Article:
How Much Real Food a Dog Should Eat (With Breed Examples)

picture of real food, eggs, meat, cucumbers, etc.

Many questions surround what a dog can and cannot eat outside of its regular diet. You likely already know that onions, chocolate, and grapes are a no-go for dogs, as they are literal poison to them, but what about the vast array of other types of foods? What can dogs eat, and how much?

“Real food” that dogs can eat include sweet potatoes, hamburgers, and blueberries. The Labrador Retriever can enjoy a bit of cooked egg (without oil, butter, or spices) daily. Siberian Huskies can eat up one tablespoon of peanut butter. Small breeds like Chihuahuas can have ¼ strip of bacon.

Today, we’ll explore more types of food that you can confidently share with your dog. We’ll also talk more about how breed size matters when feeding your dog real food! If you want to learn more about these topics, read on.

What Real Foods Can Dogs Eat?

Dogs are omnivores like humans, but unlike humans, dogs process food a bit differently and cannot handle certain things that humans take for granted.

As we mentioned above, chocolate, grapes, and onions are poisonous to dogs, but this list also extends to avocado, macadamia nuts, and salt. If you want a fuller range of stuff dogs shouldn’t eat, we recommend clicking here.

About that last part, that’s a big reason why vets will tell you not to share your dinner with your dog. People love salt, but unfortunately, it’s bad for dogs since they cannot handle it nearly as well as humans. However, don’t feel too bad! Dogs largely taste through smell, and so what they can eat is not some bland, depressing concoction to your dog.

But without further ado, let’s talk about what exactly a dog can eat, and how much “real” food should you be giving your dog on a weekly or daily basis?

Sweet Potato

Sweet potato is a staple food that you can give to dogs as it is both nutritious and delicious. It contains fiber to support a healthy digestive system and essential vitamins such as C, A, and B6.

If you read many dog food ingredients, you’ll notice that sweet potato is a very common ingredient for these reasons. But dogs love the taste of sweet potatoes in and of themselves, and so giving them the real thing can work as a reward or even an addition to your dog’s food!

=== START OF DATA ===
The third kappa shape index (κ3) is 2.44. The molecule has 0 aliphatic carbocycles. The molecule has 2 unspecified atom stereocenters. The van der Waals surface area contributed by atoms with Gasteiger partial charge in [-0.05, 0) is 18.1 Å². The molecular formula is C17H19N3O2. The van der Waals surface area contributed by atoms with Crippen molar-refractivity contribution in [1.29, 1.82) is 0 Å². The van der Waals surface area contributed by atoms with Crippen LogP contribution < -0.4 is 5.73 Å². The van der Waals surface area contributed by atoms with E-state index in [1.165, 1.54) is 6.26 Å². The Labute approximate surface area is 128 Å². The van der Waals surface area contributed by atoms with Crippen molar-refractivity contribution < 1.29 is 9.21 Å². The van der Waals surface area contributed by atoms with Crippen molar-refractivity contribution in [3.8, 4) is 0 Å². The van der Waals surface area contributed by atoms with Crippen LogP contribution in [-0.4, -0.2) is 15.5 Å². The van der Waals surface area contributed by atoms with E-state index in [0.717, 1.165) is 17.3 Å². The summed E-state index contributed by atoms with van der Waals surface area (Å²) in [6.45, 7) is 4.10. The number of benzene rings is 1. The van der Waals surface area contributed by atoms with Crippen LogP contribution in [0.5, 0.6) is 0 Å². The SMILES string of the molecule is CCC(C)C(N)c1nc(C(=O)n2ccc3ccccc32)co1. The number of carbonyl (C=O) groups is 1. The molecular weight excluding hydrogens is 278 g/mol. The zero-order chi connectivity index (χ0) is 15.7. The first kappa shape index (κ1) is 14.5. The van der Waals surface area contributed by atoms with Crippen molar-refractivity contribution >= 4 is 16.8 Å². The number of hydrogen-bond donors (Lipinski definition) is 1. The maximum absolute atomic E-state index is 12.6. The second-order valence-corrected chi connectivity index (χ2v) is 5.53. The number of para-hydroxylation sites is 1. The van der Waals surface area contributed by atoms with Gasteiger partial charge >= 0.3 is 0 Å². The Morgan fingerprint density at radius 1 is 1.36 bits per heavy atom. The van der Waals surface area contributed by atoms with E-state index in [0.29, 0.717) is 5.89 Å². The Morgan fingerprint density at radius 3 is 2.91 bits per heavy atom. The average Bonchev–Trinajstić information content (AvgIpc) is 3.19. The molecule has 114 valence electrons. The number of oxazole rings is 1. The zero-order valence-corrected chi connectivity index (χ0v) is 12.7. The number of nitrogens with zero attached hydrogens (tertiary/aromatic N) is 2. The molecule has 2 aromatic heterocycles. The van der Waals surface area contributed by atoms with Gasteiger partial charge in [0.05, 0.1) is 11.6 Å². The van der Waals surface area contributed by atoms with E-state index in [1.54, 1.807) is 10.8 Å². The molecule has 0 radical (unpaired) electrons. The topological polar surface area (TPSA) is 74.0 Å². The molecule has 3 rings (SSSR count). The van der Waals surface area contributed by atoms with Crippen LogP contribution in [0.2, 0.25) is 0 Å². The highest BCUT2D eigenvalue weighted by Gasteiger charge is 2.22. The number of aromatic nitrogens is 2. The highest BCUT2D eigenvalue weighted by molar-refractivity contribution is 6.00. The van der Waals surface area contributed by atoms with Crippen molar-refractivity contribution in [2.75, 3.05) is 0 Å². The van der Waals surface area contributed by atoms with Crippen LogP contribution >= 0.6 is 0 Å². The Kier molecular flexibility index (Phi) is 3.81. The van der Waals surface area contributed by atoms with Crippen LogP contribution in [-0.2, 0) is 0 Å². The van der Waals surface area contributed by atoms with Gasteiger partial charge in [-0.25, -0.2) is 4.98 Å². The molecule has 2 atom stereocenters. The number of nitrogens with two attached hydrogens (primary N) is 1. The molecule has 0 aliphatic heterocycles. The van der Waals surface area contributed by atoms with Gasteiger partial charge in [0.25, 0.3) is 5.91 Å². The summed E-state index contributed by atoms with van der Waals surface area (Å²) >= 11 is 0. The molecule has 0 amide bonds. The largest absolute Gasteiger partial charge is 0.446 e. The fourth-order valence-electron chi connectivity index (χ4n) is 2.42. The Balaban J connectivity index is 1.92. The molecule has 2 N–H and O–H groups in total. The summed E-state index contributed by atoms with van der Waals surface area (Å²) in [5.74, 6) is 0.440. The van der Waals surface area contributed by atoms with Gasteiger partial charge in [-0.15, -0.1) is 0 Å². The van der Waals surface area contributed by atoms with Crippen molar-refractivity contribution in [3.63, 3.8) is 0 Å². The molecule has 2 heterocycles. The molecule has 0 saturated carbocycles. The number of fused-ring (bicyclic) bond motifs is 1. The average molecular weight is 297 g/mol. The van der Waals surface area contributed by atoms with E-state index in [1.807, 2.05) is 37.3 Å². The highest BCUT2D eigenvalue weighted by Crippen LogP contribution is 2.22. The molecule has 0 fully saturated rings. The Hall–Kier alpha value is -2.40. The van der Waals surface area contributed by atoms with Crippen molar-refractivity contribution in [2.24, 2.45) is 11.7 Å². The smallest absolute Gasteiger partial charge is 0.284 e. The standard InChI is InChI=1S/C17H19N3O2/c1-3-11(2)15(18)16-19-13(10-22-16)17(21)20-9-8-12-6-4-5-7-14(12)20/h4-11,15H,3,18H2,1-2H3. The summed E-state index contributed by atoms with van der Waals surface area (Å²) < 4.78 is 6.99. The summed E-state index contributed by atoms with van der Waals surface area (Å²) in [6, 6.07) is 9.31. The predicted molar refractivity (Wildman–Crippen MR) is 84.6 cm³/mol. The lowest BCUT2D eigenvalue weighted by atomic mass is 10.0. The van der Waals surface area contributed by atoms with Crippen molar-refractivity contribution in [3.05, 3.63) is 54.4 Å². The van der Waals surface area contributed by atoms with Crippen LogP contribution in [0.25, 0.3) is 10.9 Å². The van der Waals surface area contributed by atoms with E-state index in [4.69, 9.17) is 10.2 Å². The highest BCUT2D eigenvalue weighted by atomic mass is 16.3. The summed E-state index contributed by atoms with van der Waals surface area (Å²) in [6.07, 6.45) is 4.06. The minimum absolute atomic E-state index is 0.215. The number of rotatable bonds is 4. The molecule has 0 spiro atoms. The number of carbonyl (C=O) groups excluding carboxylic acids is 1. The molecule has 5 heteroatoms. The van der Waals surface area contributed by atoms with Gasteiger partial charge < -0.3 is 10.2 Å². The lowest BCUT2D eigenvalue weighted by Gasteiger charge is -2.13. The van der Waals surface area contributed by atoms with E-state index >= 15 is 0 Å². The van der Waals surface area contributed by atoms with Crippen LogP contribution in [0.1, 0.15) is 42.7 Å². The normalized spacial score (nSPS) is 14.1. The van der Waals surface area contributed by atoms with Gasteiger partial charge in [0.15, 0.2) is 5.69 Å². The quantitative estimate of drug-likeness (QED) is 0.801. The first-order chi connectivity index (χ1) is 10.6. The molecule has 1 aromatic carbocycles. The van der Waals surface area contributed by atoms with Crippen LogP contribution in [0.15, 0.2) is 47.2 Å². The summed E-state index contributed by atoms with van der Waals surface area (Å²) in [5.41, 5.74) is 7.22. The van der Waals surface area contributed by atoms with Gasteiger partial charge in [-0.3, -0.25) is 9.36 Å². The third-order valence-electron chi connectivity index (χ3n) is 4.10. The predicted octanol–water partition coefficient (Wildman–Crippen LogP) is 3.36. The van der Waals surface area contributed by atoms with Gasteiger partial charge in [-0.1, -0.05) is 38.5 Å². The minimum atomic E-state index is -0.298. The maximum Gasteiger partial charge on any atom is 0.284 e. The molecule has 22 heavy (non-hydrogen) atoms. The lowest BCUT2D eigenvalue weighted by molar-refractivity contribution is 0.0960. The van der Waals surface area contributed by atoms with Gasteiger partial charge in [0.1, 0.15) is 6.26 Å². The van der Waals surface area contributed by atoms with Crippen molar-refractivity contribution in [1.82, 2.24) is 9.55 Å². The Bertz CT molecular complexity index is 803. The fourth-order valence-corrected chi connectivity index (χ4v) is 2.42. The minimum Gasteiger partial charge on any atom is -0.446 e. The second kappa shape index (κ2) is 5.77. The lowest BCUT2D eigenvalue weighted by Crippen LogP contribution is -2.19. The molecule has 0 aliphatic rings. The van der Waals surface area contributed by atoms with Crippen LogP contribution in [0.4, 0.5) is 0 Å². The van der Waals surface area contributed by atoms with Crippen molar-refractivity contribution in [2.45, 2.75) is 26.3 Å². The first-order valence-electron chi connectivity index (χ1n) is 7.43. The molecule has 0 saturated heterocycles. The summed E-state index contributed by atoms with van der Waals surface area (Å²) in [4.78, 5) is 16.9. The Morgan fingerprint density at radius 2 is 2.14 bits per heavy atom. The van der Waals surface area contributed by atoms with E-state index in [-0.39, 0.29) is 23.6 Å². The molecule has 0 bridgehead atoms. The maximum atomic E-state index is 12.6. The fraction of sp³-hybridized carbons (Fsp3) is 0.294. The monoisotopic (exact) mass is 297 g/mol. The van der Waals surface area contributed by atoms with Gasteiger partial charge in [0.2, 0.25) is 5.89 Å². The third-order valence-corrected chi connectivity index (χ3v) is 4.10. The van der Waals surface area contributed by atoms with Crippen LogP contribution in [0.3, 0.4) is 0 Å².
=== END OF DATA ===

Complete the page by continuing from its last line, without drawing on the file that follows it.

But how much sweet potato can you give your dog?

Medium to large-sized dogs such as Golden Retrievers and German Shepherds can enjoy up to 1 to 2 ounces (28.34 to 56.7 grams) of sweet potato a day, while small toy breeds like Malteses and Toy Poodles can enjoy up to one to three teaspoons.

And while this may be obvious for many, don’t forget to cook the sweet potato before giving it to your dog. Not only is raw sweet potato not enjoyable to eat, but it contains a decent amount of solanine, which causes digestive upset in dogs.

Peanut Butter

All-natural peanut butter that doesn’t contain loads of sugar is excellent for dogs. What you’ll want to look for on the ingredients is ONLY peanuts and avoid peanut butter that contains xylitol, as that is toxic for dogs.

Minimal salt in the ingredients can be okay because there isn’t enough of it to harm a dog in the moderate amounts you’ll give to them. Remember, peanut butter is extremely calorie and fat-dense, and dogs don’t need a lot of it at all – pretty much just a taste of it.

The ideal peanut butter would be something like NAKED Organic Peanut Butter, which is literally just peanuts that have been dry roasted, crushed, and thrown into a jar to make peanut butter. But how much peanut butter can you give a dog? As we stated above, they only need a tasting of it.

Medium to large dogs, such as the Siberian Husky, can enjoy up to one tablespoon of peanut butter a day. In contrast, small breeds such as the Pomeranian can enjoy a half or even slightly less of a tablespoon.

You can use peanut butter as a tasty reward for being a good boy/girl!

Hamburger

Not to be confused with the sandwich that contains the patty, mayo, cheese, bacon, etc. Plain hamburger is a great treat for dogs, and they have an easy time digesting it, as it is a form of minced meat. Plain is the keyword here; no salt and especially no garlic should be used to flavor up a hamburger patty that you’d cook for a dog.